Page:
Keep yourself in tune with the latest immigration laws, immigration cases and more related news. Visit Kenneth Udoibok’s premier online blog: Immigration Lawyer
Kenneth Ubong Udoibok, P.A., dedicates a large portion of its practice to immigration law, establishing itself as a competent immigration law firm. Our multilingual immigration staff and attorneys process all types of visas and petitions. Immigration law includes the national statutes, regulations, and legal precedents governing immigration into and deportation from a country. Strictly speaking, it is distinct from other matters such as naturalization and citizenship, although they are sometimes conflated. A partial list of some of the services we offer are the following:
• H-1 B Visas Processing
• Permanent Resident Alien • Card Processing
• Employment Authorization (US Worker’s Permit)
• Citizenship or Naturalization
• Alien Fiancé K-1 Visas
• Student Visas
• Immigration Court Proceedings
• And More!
We can handle every aspect of your immigration case. We will advise you based on your own individual immigration law issues. Please call us at 612-808-6031 or reach out via our online contact form to schedule a free initial consultation. We will answer your questions, explain the most current proceedings and give you an estimate of the cost of representation.
- Employment Based Immigration
- Family Based Immigration
- Deportation/Removal Defense
Do you need more information?
Questions & Answers on Immigration Law
Immigration law refers to the set of rules, regulations, and policies established by a country's government to control the entry, stay, and rights of foreign nationals within its borders. It governs various aspects of immigration, including visas, citizenship, deportation, and refugees.
Immigration law refers to the legal framework that guides the process of obtaining visas, green cards, and citizenship. In essence, it's your key to unlocking new horizons and embracing a life in a different land. Whether you're seeking to reunite with family, pursue new career opportunities, or find refuge from hardships, immigration law paves the way for your journey toward a better future.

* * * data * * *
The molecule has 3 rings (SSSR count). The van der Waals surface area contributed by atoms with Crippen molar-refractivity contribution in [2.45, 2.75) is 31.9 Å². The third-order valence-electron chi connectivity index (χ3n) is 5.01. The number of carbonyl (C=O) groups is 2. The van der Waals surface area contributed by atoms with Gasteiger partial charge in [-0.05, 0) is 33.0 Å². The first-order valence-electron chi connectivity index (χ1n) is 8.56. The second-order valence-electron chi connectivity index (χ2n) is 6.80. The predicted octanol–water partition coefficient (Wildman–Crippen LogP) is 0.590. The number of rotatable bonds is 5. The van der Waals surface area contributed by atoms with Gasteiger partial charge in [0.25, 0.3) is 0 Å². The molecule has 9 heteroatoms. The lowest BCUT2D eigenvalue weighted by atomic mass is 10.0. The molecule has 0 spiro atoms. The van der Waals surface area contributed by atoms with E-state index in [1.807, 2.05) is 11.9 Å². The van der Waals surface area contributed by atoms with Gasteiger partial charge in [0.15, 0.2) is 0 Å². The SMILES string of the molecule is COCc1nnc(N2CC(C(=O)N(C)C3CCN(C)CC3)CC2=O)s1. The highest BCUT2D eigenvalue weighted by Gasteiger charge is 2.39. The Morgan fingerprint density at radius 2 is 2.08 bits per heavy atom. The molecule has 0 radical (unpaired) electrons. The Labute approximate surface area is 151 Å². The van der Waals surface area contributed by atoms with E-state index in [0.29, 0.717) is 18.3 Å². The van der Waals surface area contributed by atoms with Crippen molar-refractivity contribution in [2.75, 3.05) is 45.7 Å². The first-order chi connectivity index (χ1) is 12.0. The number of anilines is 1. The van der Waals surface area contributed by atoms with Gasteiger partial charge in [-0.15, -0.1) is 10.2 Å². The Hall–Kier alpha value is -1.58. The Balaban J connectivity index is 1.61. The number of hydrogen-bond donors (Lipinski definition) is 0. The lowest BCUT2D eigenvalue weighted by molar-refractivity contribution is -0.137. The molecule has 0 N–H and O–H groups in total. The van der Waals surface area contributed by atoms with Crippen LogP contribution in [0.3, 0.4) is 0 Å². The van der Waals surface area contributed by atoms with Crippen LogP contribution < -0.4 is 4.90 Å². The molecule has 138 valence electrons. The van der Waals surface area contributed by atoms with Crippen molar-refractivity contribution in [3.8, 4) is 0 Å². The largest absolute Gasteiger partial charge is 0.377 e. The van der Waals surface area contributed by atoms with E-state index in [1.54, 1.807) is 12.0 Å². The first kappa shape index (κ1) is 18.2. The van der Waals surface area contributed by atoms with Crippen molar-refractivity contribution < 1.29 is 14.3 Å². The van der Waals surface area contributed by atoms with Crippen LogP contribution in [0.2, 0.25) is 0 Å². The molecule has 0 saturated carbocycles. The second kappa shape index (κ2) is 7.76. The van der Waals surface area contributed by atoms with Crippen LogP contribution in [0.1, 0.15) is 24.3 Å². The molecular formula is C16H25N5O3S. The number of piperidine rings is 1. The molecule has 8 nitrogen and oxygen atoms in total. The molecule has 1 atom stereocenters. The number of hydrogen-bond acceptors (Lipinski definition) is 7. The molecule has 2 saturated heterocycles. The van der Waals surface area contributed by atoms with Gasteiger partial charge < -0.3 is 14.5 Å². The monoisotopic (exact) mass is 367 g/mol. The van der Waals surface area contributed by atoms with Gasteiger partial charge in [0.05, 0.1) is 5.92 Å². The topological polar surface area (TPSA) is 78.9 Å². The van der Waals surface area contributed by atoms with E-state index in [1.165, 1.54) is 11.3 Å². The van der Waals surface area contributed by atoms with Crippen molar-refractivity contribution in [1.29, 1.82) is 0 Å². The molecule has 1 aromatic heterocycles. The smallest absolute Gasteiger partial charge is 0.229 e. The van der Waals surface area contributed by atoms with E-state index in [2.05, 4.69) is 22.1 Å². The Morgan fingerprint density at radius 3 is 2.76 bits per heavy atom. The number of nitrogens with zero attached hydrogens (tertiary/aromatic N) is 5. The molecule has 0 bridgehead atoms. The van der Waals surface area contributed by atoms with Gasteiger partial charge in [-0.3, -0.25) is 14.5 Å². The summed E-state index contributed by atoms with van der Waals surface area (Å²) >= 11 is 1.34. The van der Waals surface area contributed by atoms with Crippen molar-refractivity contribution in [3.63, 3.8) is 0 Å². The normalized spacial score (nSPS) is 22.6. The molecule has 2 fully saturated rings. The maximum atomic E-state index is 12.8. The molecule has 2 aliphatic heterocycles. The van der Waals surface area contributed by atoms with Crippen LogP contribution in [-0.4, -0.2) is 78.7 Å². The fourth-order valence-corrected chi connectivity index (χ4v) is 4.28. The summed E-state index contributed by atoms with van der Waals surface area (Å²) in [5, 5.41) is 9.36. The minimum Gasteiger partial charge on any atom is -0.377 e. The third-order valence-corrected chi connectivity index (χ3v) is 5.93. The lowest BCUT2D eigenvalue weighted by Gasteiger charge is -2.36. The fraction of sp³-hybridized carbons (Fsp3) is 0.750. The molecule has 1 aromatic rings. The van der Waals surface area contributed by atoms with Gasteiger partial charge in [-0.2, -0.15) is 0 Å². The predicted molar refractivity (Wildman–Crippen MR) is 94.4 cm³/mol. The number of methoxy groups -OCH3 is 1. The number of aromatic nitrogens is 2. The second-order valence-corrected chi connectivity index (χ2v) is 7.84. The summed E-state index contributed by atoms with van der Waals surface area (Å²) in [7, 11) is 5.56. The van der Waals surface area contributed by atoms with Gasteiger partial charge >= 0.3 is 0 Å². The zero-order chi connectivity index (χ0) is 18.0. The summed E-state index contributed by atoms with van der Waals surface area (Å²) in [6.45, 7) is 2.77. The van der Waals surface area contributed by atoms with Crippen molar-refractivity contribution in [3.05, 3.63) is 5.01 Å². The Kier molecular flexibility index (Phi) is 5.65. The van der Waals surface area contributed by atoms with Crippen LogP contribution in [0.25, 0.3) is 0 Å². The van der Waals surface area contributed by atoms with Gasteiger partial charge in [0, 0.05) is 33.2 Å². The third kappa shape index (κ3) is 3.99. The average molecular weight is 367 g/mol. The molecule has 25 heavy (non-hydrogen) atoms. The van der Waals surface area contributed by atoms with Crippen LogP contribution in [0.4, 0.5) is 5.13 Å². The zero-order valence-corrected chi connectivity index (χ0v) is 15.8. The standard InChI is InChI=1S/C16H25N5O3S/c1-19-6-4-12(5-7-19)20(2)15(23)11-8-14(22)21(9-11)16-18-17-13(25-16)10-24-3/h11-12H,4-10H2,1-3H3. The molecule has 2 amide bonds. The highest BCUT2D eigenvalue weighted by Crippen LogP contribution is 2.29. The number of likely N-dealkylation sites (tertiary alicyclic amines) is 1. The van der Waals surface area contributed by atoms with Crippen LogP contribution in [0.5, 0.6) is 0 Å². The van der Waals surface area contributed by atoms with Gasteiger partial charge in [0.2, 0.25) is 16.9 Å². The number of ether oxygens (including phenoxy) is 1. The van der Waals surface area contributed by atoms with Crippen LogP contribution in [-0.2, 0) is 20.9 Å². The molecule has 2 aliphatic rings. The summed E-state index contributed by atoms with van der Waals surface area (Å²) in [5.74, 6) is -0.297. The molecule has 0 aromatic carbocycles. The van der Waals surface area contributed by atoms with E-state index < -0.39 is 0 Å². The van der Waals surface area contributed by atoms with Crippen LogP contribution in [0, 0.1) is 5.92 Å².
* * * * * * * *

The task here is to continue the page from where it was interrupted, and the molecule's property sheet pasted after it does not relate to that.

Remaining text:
A visa and a green card are both documents that allow foreign nationals to enter and stay in the United States legally, but they serve different purposes. A visa is typically a temporary permission to enter the country for a specific purpose, such as tourism, work, or study, and it has an expiration date. In contrast, a green card (officially known as a Permanent Resident Card) grants an individual the right to live and work in the United States indefinitely as a permanent resident. It is a path toward lawful permanent residence and, eventually, citizenship.
Asylum is a legal protection provided by immigration law to individuals who have a well-founded fear of persecution in their home country based on factors such as race, religion, nationality, political opinion, or membership in a particular social group. To obtain asylum, a person must apply while within the United States or at a port of entry and demonstrate eligibility for protection. If granted asylum, the individual can live and work in the U.S. as a refugee.
Family-sponsored immigration in the United States allows U.S. citizens and lawful permanent residents (green card holders) to petition for certain family members to immigrate to the country. The process typically involves the U.S. citizen or green card holder filing a petition on behalf of their eligible family member, after which the family member may need to wait for a visa to become available based on their relationship to the petitioner. The specific steps and eligibility criteria can vary depending on the family relationship and the petitioner's status.
In some cases, undocumented immigrants may be eligible to obtain legal status in the United States through various immigration relief programs. This could include applying for a U visa for victims of certain crimes, seeking asylum or refugee status, or applying for Deferred Action for Childhood Arrivals (DACA) if they meet specific criteria. Additionally, there may be opportunities for undocumented immigrants to adjust their status if they have close family members who are U.S. citizens or green card holders and can petition for them. However, eligibility and options can be complex, and it's essential to consult with an immigration attorney for guidance.